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Driving While Wearing Glass. The New Driving Offense?

By Gabriella Khorasanee, JD on November 01, 2013 | Last updated on March 21, 2019

On Tuesday, Google Glass Explorer Cecilia Abadie was pulled over for going over the 65 mph speed limit in San Diego. While the officer was writing up the ticket, he noticed Abadie was wearing Google Glass and added a second violation to her ticket for "using a video screen," reports The Washington Post.

She immediately posted the ticket on her Google+ profile and asked "Is #GoogleGlass ilegal [sic] while driving or is this cop wrong???"

Good question.

California Law

Under California V C Section 27602 Television, a person can't drive a car with a television monitor or video screen in front of them, with the exception of GPS and mapping displays. You can see the ticket for yourself on Abadie's Google+ profile and it reads "driving with monitor visible to driver (Google Glass)." A spokesperson for the San Diego bureau of the California Highway Patrol stated, "we wouldn't issue a ticket in jest," reports the Post.

Law in Other States

While California is using an existing law prohibiting the use of a monitor or screen, Delaware and West Virginia are the only two states to address this issue with both states proposing to ban Google Glass the way they do cell phones while driving, according to The Huffington Post.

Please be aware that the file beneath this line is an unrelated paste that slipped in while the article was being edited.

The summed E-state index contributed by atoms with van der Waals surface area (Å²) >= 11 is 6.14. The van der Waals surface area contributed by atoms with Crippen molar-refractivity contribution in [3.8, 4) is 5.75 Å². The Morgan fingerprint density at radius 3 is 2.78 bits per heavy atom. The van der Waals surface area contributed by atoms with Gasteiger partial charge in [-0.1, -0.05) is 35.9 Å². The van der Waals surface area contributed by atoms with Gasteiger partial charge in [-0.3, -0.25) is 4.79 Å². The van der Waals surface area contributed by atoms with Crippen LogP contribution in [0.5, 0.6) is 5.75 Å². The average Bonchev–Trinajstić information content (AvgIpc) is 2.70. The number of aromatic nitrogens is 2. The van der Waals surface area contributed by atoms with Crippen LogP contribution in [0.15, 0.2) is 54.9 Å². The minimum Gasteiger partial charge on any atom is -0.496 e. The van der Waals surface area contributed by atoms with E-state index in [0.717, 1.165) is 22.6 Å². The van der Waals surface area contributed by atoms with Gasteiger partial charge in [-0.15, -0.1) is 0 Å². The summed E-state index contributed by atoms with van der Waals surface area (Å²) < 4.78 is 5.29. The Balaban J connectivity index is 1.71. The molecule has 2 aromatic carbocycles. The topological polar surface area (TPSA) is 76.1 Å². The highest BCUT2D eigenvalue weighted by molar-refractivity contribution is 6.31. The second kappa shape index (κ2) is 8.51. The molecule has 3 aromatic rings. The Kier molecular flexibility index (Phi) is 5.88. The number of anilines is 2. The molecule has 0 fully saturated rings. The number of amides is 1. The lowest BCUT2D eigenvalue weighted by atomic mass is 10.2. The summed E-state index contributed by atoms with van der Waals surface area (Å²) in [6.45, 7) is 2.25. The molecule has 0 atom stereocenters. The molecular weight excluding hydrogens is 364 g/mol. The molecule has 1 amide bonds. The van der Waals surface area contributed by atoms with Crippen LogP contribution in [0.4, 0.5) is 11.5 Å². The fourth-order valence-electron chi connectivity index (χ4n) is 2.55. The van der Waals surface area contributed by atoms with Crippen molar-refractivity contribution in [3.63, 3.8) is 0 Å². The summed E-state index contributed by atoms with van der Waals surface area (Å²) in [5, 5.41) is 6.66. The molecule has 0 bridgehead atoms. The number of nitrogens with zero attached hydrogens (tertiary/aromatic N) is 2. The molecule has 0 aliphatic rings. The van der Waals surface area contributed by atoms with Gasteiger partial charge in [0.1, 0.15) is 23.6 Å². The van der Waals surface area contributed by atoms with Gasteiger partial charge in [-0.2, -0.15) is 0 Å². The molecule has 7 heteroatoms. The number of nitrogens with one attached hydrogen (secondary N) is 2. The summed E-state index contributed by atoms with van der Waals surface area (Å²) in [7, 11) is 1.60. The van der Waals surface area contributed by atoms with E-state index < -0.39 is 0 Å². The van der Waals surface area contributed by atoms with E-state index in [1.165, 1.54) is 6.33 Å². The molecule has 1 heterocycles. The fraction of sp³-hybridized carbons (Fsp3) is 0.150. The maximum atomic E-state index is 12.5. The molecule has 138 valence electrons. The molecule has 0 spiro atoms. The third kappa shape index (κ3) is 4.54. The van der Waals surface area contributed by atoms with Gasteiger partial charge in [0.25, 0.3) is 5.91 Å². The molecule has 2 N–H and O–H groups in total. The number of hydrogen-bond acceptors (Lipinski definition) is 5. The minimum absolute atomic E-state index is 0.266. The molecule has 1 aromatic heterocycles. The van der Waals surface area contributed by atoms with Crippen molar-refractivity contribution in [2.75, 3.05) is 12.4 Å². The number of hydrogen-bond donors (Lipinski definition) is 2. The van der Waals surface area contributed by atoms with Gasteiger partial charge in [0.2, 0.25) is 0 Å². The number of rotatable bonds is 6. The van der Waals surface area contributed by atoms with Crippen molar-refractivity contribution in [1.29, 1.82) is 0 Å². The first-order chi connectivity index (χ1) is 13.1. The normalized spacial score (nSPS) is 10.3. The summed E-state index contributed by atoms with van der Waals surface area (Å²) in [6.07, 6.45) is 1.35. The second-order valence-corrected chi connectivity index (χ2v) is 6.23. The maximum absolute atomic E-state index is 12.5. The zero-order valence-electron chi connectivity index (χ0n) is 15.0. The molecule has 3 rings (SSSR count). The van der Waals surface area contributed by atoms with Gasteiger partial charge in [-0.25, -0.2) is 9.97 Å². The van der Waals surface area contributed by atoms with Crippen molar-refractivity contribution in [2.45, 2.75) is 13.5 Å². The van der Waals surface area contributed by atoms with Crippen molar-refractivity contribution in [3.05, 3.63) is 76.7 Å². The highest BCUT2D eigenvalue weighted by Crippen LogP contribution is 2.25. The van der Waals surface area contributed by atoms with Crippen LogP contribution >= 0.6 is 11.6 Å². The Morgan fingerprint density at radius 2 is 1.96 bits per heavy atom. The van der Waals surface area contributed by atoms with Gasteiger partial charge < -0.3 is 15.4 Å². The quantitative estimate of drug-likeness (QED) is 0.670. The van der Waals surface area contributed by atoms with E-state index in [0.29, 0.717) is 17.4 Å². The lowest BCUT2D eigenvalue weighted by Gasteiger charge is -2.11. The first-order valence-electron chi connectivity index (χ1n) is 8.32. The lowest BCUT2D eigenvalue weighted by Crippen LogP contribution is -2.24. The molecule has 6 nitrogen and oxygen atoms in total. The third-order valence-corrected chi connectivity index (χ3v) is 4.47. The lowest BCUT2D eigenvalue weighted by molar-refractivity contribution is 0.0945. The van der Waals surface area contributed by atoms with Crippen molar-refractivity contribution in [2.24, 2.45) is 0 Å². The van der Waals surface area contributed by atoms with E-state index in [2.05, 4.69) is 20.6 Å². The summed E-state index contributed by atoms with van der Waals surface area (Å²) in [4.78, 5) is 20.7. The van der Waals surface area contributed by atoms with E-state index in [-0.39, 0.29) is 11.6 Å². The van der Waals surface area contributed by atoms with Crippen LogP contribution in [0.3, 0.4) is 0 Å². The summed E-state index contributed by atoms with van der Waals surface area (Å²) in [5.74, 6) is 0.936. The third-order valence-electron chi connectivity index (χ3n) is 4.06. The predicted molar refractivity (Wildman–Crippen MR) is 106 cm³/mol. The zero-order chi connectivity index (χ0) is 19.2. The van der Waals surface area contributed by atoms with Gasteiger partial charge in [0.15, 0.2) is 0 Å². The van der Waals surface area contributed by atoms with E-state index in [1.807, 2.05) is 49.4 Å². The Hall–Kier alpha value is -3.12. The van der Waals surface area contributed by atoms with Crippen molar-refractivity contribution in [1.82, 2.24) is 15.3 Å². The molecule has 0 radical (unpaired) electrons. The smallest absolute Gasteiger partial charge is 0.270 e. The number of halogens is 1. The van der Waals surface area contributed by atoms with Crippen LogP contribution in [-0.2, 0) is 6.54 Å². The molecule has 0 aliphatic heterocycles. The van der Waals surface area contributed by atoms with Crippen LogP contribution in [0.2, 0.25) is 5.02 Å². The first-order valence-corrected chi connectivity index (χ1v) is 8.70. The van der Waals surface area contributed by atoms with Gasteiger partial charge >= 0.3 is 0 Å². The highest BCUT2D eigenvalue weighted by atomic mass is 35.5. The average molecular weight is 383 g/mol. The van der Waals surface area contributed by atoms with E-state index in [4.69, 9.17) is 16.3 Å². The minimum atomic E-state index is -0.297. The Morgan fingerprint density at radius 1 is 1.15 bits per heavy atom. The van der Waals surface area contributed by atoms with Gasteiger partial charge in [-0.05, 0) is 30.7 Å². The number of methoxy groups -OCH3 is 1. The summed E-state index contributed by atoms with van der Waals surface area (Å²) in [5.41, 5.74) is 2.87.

Google itself suggest that user "Read up and follow the law," according to The Wall Street Journal. The Google Glass FAQ section reads:

Can I use Glass while driving or bicycling?

It depends on where you are and how you use it.

As you probably know, most states have passed laws limiting the use of mobile devices while driving any motor vehicle, and most states post those rules on their department of motor vehicles websites. Read up and follow the law! Above all, even when you're following the law, don't hurt yourself or others by failing to pay attention to the road. The same goes for bicycling: whether or not any laws limit your use of Glass, always be careful.


This is yet another example of the law needing to catch up to technology. While Google Glass can be used for many functions, one of them is navigation. Then there's the "heads-up display" angle to use Google Glass, as well as the fact that it could have been turned off, according to the International Business Times.

Google Glass, and wearable technology in general, will definitely continue to grow in popularity. We need to begin revisiting laws to make sure that they have intended consequences, rather than giant catch-all provisions.

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